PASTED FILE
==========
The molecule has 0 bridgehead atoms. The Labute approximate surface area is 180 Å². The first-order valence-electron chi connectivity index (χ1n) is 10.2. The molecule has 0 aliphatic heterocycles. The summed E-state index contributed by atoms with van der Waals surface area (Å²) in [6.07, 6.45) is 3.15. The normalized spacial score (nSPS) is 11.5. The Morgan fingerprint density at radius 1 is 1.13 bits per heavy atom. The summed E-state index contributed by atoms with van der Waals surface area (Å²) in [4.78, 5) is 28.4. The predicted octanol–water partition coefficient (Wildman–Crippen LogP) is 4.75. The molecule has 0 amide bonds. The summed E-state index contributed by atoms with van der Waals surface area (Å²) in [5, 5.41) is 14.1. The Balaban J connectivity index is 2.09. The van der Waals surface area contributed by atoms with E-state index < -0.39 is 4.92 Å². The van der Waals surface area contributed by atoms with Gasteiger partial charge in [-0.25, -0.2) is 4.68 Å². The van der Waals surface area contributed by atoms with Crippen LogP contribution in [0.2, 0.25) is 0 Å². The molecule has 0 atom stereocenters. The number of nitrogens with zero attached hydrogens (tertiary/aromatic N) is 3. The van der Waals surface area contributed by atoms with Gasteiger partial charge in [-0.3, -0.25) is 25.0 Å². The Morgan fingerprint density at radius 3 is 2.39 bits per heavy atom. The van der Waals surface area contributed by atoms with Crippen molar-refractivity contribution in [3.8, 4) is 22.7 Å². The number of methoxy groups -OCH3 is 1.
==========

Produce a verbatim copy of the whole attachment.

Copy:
The molecule has 0 bridgehead atoms. The Labute approximate surface area is 180 Å². The first-order valence-electron chi connectivity index (χ1n) is 10.2. The molecule has 0 aliphatic heterocycles. The summed E-state index contributed by atoms with van der Waals surface area (Å²) in [6.07, 6.45) is 3.15. The normalized spacial score (nSPS) is 11.5. The Morgan fingerprint density at radius 1 is 1.13 bits per heavy atom. The summed E-state index contributed by atoms with van der Waals surface area (Å²) in [4.78, 5) is 28.4. The predicted octanol–water partition coefficient (Wildman–Crippen LogP) is 4.75. The molecule has 0 amide bonds. The summed E-state index contributed by atoms with van der Waals surface area (Å²) in [5, 5.41) is 14.1. The Balaban J connectivity index is 2.09. The van der Waals surface area contributed by atoms with E-state index < -0.39 is 4.92 Å². The van der Waals surface area contributed by atoms with Gasteiger partial charge in [-0.25, -0.2) is 4.68 Å². The van der Waals surface area contributed by atoms with Crippen LogP contribution in [0.2, 0.25) is 0 Å². The molecule has 0 atom stereocenters. The number of nitrogens with zero attached hydrogens (tertiary/aromatic N) is 3. The van der Waals surface area contributed by atoms with Gasteiger partial charge in [-0.3, -0.25) is 25.0 Å². The Morgan fingerprint density at radius 3 is 2.39 bits per heavy atom. The van der Waals surface area contributed by atoms with Crippen molar-refractivity contribution in [3.8, 4) is 22.7 Å². The number of methoxy groups -OCH3 is 1.